A single administrator should oversee all alcohol-related issues at the College, and the administration should better articulate its alcohol policies to students, recommended a 13-member committee on alcohol abuse in a report released yesterday.
The Committee to Address Alcohol and Health at Harvard—consisting of faculty, administrators and undergraduates—also suggested that the College develop a “working relationship” with unrecognized social groups such as final clubs, sororities and fraternities, as well as the inclusion of students in crafting educational initiatives.
Dean of the College Benedict H. Gross ’71 created the committee last fall after a record rise in the number of students admitted to University Health Services (UHS) because of alcohol poisoning.
“The main goal is to reduce heavy drinking, via educational and therapeutic programs,” Gross told The Crimson last October. “I’m doing this because I think it’s a serious health problem.”
Yesterday’s report echoed Gross’ educational focus by pushing for better student understanding on the risks associated with dangerous drinking.
“This is not a Trojan horse for anything else for more control. We just want to avoid tragedies,” committee chair and Currier House Master Joseph L. Badaracco said.
The report emphasized the College’s delicate balance between its legal mandate to prevent the use of illicit substances and its responsibility to student health.
Current College policy states that students may seek help from UHS, residential staff or the Harvard University Police Department (HUPD) without risking disciplinary action. But many students are confused or unaware of this policy, the report said.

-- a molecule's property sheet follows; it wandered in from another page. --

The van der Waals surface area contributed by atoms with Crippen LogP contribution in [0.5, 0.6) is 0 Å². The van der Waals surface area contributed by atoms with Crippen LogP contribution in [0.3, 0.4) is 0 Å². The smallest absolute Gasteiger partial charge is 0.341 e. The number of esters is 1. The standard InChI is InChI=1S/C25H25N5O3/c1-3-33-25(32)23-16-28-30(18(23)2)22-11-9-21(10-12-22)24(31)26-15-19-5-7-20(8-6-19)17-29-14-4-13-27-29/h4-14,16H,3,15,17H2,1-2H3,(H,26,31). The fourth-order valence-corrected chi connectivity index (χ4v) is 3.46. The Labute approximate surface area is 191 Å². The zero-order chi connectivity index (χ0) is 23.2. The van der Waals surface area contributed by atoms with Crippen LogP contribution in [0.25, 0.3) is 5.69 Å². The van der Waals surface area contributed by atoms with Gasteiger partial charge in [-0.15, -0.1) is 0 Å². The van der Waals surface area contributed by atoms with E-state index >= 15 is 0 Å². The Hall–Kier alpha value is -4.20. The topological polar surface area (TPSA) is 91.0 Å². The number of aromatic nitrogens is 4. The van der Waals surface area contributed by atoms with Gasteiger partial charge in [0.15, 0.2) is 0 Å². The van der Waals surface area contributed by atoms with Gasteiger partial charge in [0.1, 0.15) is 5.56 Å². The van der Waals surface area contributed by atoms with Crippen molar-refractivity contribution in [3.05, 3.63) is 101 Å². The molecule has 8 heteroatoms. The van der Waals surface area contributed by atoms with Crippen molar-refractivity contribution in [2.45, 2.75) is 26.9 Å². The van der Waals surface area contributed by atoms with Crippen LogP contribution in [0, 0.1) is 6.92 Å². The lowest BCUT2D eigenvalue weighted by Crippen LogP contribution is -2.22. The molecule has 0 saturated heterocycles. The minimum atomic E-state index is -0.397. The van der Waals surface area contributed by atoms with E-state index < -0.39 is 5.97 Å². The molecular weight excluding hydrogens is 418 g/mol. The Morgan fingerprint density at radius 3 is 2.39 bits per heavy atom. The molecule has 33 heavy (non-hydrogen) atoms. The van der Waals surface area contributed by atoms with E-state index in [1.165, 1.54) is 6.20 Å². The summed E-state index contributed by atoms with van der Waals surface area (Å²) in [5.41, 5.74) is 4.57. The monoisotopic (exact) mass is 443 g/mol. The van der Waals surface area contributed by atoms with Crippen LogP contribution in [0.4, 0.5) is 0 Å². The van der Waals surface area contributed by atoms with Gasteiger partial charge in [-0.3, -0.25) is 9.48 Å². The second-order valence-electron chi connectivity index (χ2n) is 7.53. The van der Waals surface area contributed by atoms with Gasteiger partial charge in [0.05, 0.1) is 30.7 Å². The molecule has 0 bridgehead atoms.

“There’s a kind of wariness, where if you’re feeling bad because you’ve been drinking, to call the police because people associate the police with some kind of wrongdoing,” Badaracco said. “We’re trying to overcome fairly common assumptions about UHS and the police.”
To improve outreach, the report also advocated for more student involvement in designing alcohol education.
“We envisioned students advising at different points on things like: what’s the right message to use, what’s likely to work, how will students react to alcohol,” Badaracco said.
The report also called for a new administrator to oversee the implementation of the report’s recommendations and to coordinate the College’s alcohol-related programs.
The proposed post was the third coordinating position at the College suggested in the last two years—it followed the creation of Barreira’s position and one to oversee sexual assault issues.
Badaracco said that the proposed administrator should have specific knowledge in current medical and academic research on college alcohol problems and experience with student outreach. He said the College could possibly tap someone currently working in this capacity at a peer institution.
If created, the position would fall under the post of Director of University Counseling, Academic Support and Mental Health Services Paul J. Barreira.